Cabrillo is one of the only places where these composers are given the kind of time and respect that they truly deserve for their work. They are feted like rock stars and consulted during rehearsals. For composer Kevin Puts, whose résumé also includes commissions from Yo Yo Ma and the Eroica Trio, this time and consultation "is what makes the festival special for a composer. Under normal orchestral circumstances, the newest music usually gets rehearsed the least. At Cabrillo it's the opposite."

In Alsop's words, her approach to new work is fairly simple. "I try to understand the composer's motivation for writing a particular piece and then make sure that this becomes my underlying motivation."

Echoing the glowing praise of Puts, Libby Larsen believes that Alsop plays a huge role in making the festival a favorite destination for composers. "When you work with Marin," she says, "you are both there to bring the best out of the piece."

Very Special Virtuosos

This year Alsop has chosen some works that will provide the perfect vehicles to display not only the prowess of the festival orchestra, but also the talents of some very special guests.

The opening concert will feature the virtuosic violinist and composer Marijn Simons, whom Alsop first heard in his native Netherlands. The first program is called, appropriately enough, "Dazzling Dutchman."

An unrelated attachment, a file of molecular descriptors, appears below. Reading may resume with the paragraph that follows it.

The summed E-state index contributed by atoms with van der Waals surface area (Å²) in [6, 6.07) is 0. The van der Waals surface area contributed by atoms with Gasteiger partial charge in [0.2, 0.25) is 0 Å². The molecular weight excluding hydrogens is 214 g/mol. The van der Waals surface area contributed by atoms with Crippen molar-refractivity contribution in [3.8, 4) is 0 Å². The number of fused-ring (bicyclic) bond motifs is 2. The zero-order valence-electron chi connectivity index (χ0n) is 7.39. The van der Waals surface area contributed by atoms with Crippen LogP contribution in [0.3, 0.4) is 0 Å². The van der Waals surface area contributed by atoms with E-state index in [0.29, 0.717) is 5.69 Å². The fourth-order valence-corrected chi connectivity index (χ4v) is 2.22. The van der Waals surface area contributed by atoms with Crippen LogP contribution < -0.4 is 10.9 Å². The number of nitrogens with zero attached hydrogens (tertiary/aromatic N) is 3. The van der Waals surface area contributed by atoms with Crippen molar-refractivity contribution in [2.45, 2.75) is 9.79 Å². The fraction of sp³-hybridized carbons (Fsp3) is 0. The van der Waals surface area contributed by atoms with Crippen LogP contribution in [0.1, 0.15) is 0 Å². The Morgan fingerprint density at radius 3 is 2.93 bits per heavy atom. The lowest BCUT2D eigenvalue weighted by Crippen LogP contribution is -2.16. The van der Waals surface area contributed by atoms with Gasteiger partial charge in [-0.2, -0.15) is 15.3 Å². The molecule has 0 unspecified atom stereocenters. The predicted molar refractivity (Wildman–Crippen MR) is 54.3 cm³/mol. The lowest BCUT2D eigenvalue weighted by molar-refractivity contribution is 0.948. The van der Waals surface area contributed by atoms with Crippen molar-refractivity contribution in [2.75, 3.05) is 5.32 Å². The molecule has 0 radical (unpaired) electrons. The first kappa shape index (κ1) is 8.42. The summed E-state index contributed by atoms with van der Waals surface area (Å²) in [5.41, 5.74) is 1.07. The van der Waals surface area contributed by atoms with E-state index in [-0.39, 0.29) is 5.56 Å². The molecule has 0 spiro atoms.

The concert, which also includes pieces by Scottish composer James MacMillan, and the "not so very Dutch" Frank Zappa, will feature two pieces by Simons. Though only 24, Simons has developed a strikingly original compositional voice that has caught not only Alsop's ear but also that of the director of the Los Angeles Philharmonic, Esa Pekka Salonen. In fact, it was Salonen's commission that gave birth to Simons' Secret Notes.

The title, according to Simons, refers to the process of working on the tune. Already saddled with other compositional responsibilities, Simons "had to postpone my other deadlines. The other commissioners were not allowed to know that I was writing the piece. I had to keep everyone in the dark about it."

Simons' other tune, A Ti Te Toca, refers to a Spanish phrase meaning "It's your turn" that crops up around every 64 bars at a salsa gig. Based on a collection of Mexican and Cuban songs, "the title explains the relationship between the two solo pianos and the orchestra because the work is not a solo concerto or a double concerto in the traditional sense. I see it as a symphony with two solo pianos in it."